WASHINGTON – Rethinking the approach to a story can be challenging even for the most weathered of journalists. Many of us know our medium and have not ventured too far beyond it when it comes to storytelling. Data visualizations are becoming a more popular way for journalists to do their jobs, either in finding a story in the numbers or as a supplement to a larger investigation.
Since some of us are just venturing into the world of data vis, it may seem like a relatively new medium. But experts like Joshua Hatch have made a career out of specializing in data-driven reporting. Hatch is the senior editor of data and interactives at the Chronicle of Higher Education. He’s an Online News Association board member and adjunct professor of journalism at American University in Washington, D.C.
After working with data for years, Hatch understands its storytelling value. We discussed the best use of data is when it answers a question.
“You’re getting data you can then act on. So the same is true with … knowing the point spread of a game, or it might be what stock is tanking. So, I think a lot of times data is really a step towards answering questions, solving a problem, that sort of thing,” Hatch said.
Hatch was kind enough to write us a how-to guide to aquainting yourself with the basics of data visualizations. For those of us who aren’t looking to become experts, he says it’s still important to understand the capabilities for story telling with data — not only to increase your knowledge base, but to better understand the challenges and lingo of the data experts in your newsroom.
“Increasingly, you’re finding journalists are in these collaberative multi-diciplinary groups, teams, newsrooms and someone is talking about SQL Queries. If one person is talking about a SQL and you think they’re talking about the second Star Wars film, you have a problem. If at least you know they’re talking about a data base, you can get somewhere,” Hatch said.
Below Hatch suggests some programs and sites to get started in data viz:
“You don’t have to be a programmer to get started with data visualization. There are many easy and free online tools beginners can use right away. Socrata is one of my favorites. This tool makes it drop-dead simple to make tables, charts, graphs and even some maps. The results are attractive, interactive, and flexible enough for nearly any site. For more fine-grain control, step up to Google Fusion tables. With Fusion Tables, you can handle bigger data sets, join tables and start to get into APIs.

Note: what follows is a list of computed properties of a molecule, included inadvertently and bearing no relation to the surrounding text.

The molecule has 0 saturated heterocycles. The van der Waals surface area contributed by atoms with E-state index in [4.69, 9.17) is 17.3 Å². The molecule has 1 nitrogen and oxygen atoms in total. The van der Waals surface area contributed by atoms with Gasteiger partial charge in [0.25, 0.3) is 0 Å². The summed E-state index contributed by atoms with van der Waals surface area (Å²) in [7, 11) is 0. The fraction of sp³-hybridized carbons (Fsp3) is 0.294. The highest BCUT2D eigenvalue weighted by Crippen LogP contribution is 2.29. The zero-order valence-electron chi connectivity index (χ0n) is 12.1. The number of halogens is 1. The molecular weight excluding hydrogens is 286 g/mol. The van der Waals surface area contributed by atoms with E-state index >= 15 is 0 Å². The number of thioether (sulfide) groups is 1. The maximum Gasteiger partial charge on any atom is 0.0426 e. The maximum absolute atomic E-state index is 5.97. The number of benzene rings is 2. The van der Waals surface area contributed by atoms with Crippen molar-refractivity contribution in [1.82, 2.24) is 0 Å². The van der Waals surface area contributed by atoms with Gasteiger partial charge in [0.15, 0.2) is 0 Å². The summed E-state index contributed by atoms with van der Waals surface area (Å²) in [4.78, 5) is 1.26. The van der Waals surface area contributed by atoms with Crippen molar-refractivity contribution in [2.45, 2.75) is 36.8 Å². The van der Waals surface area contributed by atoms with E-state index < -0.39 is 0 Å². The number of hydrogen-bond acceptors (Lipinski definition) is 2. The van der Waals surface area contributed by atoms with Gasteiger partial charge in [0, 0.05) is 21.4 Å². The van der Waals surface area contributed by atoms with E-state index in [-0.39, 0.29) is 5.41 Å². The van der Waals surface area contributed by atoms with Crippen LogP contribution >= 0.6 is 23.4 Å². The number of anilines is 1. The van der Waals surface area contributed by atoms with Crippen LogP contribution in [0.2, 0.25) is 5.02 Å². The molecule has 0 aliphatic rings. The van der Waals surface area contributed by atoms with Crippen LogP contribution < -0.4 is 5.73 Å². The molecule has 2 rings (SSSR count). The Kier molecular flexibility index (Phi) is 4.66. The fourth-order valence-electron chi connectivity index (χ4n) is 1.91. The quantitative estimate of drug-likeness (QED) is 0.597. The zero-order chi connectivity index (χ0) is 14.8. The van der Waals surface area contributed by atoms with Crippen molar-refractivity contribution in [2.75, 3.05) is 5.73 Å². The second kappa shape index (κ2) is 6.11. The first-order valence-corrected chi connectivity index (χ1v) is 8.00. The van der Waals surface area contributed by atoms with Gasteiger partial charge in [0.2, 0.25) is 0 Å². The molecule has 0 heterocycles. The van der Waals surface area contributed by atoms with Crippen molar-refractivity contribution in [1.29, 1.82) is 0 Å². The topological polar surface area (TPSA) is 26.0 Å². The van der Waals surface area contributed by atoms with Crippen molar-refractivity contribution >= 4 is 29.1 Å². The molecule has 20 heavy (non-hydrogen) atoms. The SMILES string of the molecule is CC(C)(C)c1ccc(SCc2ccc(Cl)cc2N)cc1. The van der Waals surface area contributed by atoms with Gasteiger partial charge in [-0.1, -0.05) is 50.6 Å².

|Read a transpcript of our interview with Josh Hatch|
While Fusion Tables can also handle mapping, check out these other mapping tools, too: GeoCommons, CartoDB and MapBox. Each has pros and cons, but all are worth getting to know. These are just a few of the many tools that are out there.”
As an adjunct professor, Hatch has an interesting perspective on the changing face of journalism education. Someone interested in learning a new medium no longer has to show up to class to become an expert. Online classes and tutorials are changing the game.
“The barrier of entry is so low now,” Hatch said. Not to take anything away from the traditional classroom setting, he agrees there will always be a place for that type of learning environment in education. But there is also no good reason why someone cannot have a better understanding of the journalism industry’s changing technologies, even if they’re not looking to change their expertise.
He offers advice to up-and-coming journalists that it’s important to have core competencies like a basic understanding of ethics, communications law, writing and grammar to communicate effectively as a journalist. But beyond knowing the tenets of the profession, is understanding the strengths and weaknesses of each medium.
“It’s useful to have a fairly broad, and it doesn’t have to be very deep, but fairly broad understanding of the different elements, different media types, when do you they work and why,” Hatch said.
He offers the exmple of a playful, yet grabbing story out of The New Yorker about a man who is an expert pickpocket. While it was a great article, Hatch argues it would have been better with a video. He says he would have loved to see how the man actually rips someone off. There’s an invaluable element video provides to that story which text alone, even when stretched to it’s descriptive limits, cannot achieve. The same goes for any story that plays to the strengths of one medium over another.
Luckily, The New Yorker had the same vision for the story and published this video to accompany it. Hatch must have missed it. I’ll give him a hard time about that later. But for now, it still serves as a great example of how a print reporter got an interesting assignment and told a story well. But it could have been better in another medium. We agreed after a long conversation in the podcast that rethinking your approach to a story can be a challenging and valuable exercise.
“I’m optimistic,” he said. “I think it’s great. Jim Roberts is a new board member of ONA himself talks about it being the golden age of journalism. I think he’s exactly right. It’s a terrible time in the journalism industry, in the business. But on the journalism side, I think it’s a terrific time. I think there’s more vectors, avenues and opportunities to reach audiences. I think there’s better ways to tell stories. I think there’s a greater thirst for accurate non-biased information. I think its a phenomnial time to be a journalist.”